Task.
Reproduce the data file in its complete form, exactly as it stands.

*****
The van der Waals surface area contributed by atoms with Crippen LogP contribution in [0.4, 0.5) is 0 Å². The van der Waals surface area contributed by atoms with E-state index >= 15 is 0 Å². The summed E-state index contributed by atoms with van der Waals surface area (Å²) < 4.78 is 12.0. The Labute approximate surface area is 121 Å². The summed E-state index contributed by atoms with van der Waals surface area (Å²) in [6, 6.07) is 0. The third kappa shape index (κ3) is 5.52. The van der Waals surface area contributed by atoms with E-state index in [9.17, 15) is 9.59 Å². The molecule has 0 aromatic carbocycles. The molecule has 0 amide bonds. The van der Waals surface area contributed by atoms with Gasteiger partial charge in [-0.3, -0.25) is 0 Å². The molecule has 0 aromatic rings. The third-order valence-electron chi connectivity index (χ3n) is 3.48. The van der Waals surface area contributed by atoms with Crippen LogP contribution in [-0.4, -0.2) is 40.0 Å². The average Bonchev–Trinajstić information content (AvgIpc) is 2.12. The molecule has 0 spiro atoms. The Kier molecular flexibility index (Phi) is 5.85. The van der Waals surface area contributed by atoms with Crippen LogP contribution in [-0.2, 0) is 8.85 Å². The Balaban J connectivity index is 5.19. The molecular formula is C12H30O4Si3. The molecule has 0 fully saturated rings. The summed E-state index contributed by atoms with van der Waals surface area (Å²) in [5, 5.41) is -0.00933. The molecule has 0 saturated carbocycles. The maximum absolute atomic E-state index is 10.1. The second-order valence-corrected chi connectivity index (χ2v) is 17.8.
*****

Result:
The van der Waals surface area contributed by atoms with Crippen LogP contribution in [0.4, 0.5) is 0 Å². The van der Waals surface area contributed by atoms with E-state index >= 15 is 0 Å². The summed E-state index contributed by atoms with van der Waals surface area (Å²) < 4.78 is 12.0. The Labute approximate surface area is 121 Å². The summed E-state index contributed by atoms with van der Waals surface area (Å²) in [6, 6.07) is 0. The third kappa shape index (κ3) is 5.52. The van der Waals surface area contributed by atoms with E-state index in [9.17, 15) is 9.59 Å². The molecule has 0 aromatic carbocycles. The molecule has 0 amide bonds. The van der Waals surface area contributed by atoms with Gasteiger partial charge in [-0.3, -0.25) is 0 Å². The molecule has 0 aromatic rings. The third-order valence-electron chi connectivity index (χ3n) is 3.48. The van der Waals surface area contributed by atoms with Crippen LogP contribution in [-0.4, -0.2) is 40.0 Å². The average Bonchev–Trinajstić information content (AvgIpc) is 2.12. The molecule has 0 spiro atoms. The Kier molecular flexibility index (Phi) is 5.85. The van der Waals surface area contributed by atoms with Crippen LogP contribution in [-0.2, 0) is 8.85 Å². The Balaban J connectivity index is 5.19. The molecular formula is C12H30O4Si3. The molecule has 0 fully saturated rings. The summed E-state index contributed by atoms with van der Waals surface area (Å²) in [5, 5.41) is -0.00933. The molecule has 0 saturated carbocycles. The maximum absolute atomic E-state index is 10.1. The second-order valence-corrected chi connectivity index (χ2v) is 17.8.